“One of the things that makes great institutions is transition,” Hunt says. “Lynn is not Richard Armstrong, and Richard Armstrong is not Lynn Zelevansky. They are very different, and, yet, they’ve both been terrific and great assets over time. Having been chair now for both directors, it’s been wonderful seeing things change, and it’s been a very interesting process.

“She definitely wants to get out into the community,” Hunt says of Zelevansky. “I mean, she really doesn’t want this museum to just be something that is only for people who like art. She wants to expand that and reach people who not only don’t know about it, but once they get there, they become enthused about what’s going on at the Carnegie Museum of Art. That’s very important.”

Since Zelevansky began, she has undertaken several new initiatives, including the monthly “Inside the Museum” missives.

One of her initial projects, “In the Moment Workshop,” was launched in December. The program works with Alzheimer’s caregivers, health care professionals and arts organizations to make art accessible to people living with dementia.

She has turned her attention to promoting the ACCESS EBT card admission program, which, since its inception in 2007, allows individuals on government assistance — including foster children and their caregivers, and low-income, elderly, or disabled people — to come to the museum for just $1.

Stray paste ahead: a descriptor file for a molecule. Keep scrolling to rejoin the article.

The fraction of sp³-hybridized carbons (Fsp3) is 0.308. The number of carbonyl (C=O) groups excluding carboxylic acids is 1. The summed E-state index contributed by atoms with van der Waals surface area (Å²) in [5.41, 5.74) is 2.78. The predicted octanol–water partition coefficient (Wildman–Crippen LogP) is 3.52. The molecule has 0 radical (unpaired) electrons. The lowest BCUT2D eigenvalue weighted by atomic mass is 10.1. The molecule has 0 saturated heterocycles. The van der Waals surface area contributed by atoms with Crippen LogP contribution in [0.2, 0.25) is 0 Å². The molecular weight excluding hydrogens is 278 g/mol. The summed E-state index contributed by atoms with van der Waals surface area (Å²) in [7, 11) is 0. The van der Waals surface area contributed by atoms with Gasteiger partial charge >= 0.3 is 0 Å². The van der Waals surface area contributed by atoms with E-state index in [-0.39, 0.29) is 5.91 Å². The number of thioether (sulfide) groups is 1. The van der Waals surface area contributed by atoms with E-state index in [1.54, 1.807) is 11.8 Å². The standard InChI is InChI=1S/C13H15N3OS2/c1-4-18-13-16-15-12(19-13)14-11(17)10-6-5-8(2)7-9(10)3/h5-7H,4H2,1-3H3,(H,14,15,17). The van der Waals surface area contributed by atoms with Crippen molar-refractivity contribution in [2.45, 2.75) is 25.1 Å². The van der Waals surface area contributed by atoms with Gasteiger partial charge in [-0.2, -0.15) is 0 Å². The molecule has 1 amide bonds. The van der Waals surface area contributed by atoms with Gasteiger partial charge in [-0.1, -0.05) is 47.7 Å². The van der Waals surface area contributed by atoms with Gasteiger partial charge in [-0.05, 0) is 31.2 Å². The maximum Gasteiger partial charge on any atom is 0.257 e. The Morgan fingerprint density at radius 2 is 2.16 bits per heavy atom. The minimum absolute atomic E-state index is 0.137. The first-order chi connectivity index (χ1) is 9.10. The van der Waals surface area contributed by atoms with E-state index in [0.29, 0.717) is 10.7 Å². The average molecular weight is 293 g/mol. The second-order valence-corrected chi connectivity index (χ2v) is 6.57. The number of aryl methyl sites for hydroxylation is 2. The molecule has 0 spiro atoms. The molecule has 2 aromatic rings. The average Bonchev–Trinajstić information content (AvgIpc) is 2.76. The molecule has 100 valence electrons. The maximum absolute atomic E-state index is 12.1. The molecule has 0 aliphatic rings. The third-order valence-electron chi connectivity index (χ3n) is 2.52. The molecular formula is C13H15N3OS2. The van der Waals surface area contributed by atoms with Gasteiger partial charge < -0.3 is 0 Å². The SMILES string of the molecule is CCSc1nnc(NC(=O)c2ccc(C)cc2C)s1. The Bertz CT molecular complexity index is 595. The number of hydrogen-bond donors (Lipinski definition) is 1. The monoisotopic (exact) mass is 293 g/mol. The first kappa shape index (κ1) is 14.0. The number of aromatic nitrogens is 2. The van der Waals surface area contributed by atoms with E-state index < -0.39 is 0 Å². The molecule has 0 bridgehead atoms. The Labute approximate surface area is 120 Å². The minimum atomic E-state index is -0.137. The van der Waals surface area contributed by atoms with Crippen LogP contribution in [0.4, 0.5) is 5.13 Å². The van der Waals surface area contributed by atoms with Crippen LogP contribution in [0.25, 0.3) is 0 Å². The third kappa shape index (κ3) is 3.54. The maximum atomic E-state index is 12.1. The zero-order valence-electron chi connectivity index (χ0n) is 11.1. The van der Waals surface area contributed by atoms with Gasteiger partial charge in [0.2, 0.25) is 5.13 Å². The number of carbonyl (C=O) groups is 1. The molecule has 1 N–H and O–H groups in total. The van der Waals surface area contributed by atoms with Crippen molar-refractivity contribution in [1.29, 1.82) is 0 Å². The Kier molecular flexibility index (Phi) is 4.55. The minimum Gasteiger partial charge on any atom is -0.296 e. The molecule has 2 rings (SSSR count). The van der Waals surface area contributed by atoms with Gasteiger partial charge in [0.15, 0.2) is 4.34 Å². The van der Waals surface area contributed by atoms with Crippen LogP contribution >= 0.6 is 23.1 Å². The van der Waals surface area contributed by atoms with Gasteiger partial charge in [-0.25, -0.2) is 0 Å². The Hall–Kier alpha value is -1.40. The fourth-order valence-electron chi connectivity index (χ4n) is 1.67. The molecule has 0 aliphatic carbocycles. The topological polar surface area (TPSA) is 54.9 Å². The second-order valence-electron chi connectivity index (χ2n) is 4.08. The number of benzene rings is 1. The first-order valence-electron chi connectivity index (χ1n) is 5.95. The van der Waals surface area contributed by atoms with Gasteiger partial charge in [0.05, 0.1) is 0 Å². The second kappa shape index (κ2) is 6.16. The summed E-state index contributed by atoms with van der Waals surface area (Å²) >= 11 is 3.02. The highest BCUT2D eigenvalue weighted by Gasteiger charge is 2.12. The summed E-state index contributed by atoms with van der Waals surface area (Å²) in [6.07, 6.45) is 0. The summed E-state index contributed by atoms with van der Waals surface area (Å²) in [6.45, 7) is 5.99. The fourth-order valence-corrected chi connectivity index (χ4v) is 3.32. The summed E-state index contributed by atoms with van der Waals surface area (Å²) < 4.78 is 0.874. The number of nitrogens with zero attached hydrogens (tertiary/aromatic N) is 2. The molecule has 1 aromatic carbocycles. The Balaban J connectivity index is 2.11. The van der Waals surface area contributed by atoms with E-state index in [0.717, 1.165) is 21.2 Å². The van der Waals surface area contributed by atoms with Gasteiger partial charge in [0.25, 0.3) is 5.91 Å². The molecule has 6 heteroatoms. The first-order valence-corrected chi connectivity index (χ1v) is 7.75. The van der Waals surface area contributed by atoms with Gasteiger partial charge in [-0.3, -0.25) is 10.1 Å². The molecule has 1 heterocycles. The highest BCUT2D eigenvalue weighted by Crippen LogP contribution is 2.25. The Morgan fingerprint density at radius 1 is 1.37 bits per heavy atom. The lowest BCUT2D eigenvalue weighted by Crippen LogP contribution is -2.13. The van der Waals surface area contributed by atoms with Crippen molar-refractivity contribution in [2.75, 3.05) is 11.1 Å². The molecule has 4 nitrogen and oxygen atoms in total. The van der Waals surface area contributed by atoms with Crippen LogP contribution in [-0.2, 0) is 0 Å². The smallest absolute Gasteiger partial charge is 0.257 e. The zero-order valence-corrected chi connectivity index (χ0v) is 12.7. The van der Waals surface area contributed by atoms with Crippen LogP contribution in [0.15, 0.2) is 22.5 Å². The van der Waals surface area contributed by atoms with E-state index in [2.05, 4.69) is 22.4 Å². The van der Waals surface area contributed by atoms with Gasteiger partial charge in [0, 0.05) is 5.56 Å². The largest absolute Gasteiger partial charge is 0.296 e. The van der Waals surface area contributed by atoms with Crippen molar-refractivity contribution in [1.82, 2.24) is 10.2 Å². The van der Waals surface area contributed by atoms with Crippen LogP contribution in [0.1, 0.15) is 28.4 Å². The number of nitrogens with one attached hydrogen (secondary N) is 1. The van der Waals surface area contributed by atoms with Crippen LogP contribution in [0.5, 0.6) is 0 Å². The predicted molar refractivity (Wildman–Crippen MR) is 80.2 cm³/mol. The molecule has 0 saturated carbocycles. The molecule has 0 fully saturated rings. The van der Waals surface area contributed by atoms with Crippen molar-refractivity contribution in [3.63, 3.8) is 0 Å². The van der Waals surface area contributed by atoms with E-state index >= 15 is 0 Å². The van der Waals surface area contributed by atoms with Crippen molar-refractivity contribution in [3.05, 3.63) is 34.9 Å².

In 2007, before the program was widely marketed, only 171 visitors participated in the program. But, since Zelevansky took the reins, participation has steadily risen, and it is now estimated that 11,000 people in 2010 benefited from the discount.

And then there is the Culture Club, which encourages young professionals to visit the museum on Thursday night, once a month, for cocktails and conversation with curators.

Louise Lippincott, the museum’s curator of fine arts, says that Zelevansky likes to use the words “change” and “transparency” around the office a lot.

“It’s about making things more visible,” Lippincott says. “How we work, who we are, what we do — and we are seeing that in a lot of the public programs that she does. But that also shows up in the way that she runs the museum, and that has been very good for us.”

Having worked as a curator at the museum for 20 years, Lippincott says that Zelevansky is “much more engaged in curatorial activities” than the previous director.